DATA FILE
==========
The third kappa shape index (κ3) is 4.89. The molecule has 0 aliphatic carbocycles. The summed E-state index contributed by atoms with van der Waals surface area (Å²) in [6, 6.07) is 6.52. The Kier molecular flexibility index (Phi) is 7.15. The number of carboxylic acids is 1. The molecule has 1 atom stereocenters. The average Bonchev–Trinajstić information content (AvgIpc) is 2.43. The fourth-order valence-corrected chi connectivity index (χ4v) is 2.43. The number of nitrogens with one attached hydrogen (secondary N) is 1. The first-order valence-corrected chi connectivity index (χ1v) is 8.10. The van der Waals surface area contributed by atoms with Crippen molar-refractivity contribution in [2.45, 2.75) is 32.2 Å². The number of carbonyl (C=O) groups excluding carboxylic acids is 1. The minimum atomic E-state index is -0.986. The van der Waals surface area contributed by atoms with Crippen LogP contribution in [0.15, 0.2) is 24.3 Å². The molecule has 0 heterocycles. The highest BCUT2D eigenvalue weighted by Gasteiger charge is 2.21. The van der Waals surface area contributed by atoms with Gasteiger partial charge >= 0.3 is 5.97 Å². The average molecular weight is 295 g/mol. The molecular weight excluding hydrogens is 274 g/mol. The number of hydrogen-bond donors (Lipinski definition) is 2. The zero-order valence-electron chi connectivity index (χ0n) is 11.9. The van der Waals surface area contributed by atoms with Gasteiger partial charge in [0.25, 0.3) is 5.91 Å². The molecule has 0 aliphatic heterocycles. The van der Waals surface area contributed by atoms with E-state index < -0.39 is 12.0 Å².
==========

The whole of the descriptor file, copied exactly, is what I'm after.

The third kappa shape index (κ3) is 4.89. The molecule has 0 aliphatic carbocycles. The summed E-state index contributed by atoms with van der Waals surface area (Å²) in [6, 6.07) is 6.52. The Kier molecular flexibility index (Phi) is 7.15. The number of carboxylic acids is 1. The molecule has 1 atom stereocenters. The average Bonchev–Trinajstić information content (AvgIpc) is 2.43. The fourth-order valence-corrected chi connectivity index (χ4v) is 2.43. The number of nitrogens with one attached hydrogen (secondary N) is 1. The first-order valence-corrected chi connectivity index (χ1v) is 8.10. The van der Waals surface area contributed by atoms with Crippen molar-refractivity contribution in [2.45, 2.75) is 32.2 Å². The number of carbonyl (C=O) groups excluding carboxylic acids is 1. The minimum atomic E-state index is -0.986. The van der Waals surface area contributed by atoms with Crippen LogP contribution in [0.15, 0.2) is 24.3 Å². The molecule has 0 heterocycles. The highest BCUT2D eigenvalue weighted by Gasteiger charge is 2.21. The van der Waals surface area contributed by atoms with Gasteiger partial charge >= 0.3 is 5.97 Å². The average molecular weight is 295 g/mol. The molecular weight excluding hydrogens is 274 g/mol. The number of hydrogen-bond donors (Lipinski definition) is 2. The zero-order valence-electron chi connectivity index (χ0n) is 11.9. The van der Waals surface area contributed by atoms with Gasteiger partial charge in [0.25, 0.3) is 5.91 Å². The molecule has 0 aliphatic heterocycles. The van der Waals surface area contributed by atoms with E-state index < -0.39 is 12.0 Å².